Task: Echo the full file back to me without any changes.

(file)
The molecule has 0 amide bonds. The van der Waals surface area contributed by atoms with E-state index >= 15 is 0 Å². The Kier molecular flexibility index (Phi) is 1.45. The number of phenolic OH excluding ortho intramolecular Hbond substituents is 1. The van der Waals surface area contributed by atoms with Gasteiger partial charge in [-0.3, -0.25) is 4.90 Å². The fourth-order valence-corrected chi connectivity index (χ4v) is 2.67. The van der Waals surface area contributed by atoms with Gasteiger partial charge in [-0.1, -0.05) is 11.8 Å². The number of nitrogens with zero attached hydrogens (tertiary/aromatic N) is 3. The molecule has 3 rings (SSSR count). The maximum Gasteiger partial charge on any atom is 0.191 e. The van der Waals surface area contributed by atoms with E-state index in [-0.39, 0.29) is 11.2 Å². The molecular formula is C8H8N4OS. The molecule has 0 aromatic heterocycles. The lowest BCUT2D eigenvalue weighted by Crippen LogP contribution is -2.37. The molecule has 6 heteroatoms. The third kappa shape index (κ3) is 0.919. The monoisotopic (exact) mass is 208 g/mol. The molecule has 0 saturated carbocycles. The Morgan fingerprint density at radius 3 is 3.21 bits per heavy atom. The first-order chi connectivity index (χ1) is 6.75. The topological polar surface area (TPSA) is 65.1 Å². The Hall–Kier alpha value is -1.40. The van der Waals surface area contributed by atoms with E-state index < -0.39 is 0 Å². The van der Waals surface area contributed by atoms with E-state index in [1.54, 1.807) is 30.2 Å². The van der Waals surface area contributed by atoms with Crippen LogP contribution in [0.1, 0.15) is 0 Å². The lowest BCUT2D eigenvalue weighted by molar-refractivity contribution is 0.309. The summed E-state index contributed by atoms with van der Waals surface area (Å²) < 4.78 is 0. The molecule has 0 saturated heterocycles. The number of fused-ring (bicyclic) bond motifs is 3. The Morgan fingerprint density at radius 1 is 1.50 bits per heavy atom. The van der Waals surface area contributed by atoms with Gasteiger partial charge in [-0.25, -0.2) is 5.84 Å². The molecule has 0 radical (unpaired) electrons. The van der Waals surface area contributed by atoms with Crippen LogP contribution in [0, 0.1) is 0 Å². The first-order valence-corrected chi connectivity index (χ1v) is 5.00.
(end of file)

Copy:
The molecule has 0 amide bonds. The van der Waals surface area contributed by atoms with E-state index >= 15 is 0 Å². The Kier molecular flexibility index (Phi) is 1.45. The number of phenolic OH excluding ortho intramolecular Hbond substituents is 1. The van der Waals surface area contributed by atoms with Gasteiger partial charge in [-0.3, -0.25) is 4.90 Å². The fourth-order valence-corrected chi connectivity index (χ4v) is 2.67. The van der Waals surface area contributed by atoms with Gasteiger partial charge in [-0.1, -0.05) is 11.8 Å². The number of nitrogens with zero attached hydrogens (tertiary/aromatic N) is 3. The molecule has 3 rings (SSSR count). The maximum Gasteiger partial charge on any atom is 0.191 e. The van der Waals surface area contributed by atoms with E-state index in [-0.39, 0.29) is 11.2 Å². The molecular formula is C8H8N4OS. The molecule has 0 aromatic heterocycles. The lowest BCUT2D eigenvalue weighted by Crippen LogP contribution is -2.37. The molecule has 6 heteroatoms. The third kappa shape index (κ3) is 0.919. The monoisotopic (exact) mass is 208 g/mol. The molecule has 0 saturated carbocycles. The Morgan fingerprint density at radius 3 is 3.21 bits per heavy atom. The first-order chi connectivity index (χ1) is 6.75. The topological polar surface area (TPSA) is 65.1 Å². The Hall–Kier alpha value is -1.40. The van der Waals surface area contributed by atoms with E-state index < -0.39 is 0 Å². The van der Waals surface area contributed by atoms with E-state index in [1.54, 1.807) is 30.2 Å². The van der Waals surface area contributed by atoms with Crippen LogP contribution in [0.1, 0.15) is 0 Å². The lowest BCUT2D eigenvalue weighted by molar-refractivity contribution is 0.309. The summed E-state index contributed by atoms with van der Waals surface area (Å²) < 4.78 is 0. The molecule has 0 saturated heterocycles. The number of fused-ring (bicyclic) bond motifs is 3. The Morgan fingerprint density at radius 1 is 1.50 bits per heavy atom. The van der Waals surface area contributed by atoms with Gasteiger partial charge in [-0.25, -0.2) is 5.84 Å². The molecule has 0 radical (unpaired) electrons. The van der Waals surface area contributed by atoms with Crippen LogP contribution in [0, 0.1) is 0 Å². The first-order valence-corrected chi connectivity index (χ1v) is 5.00.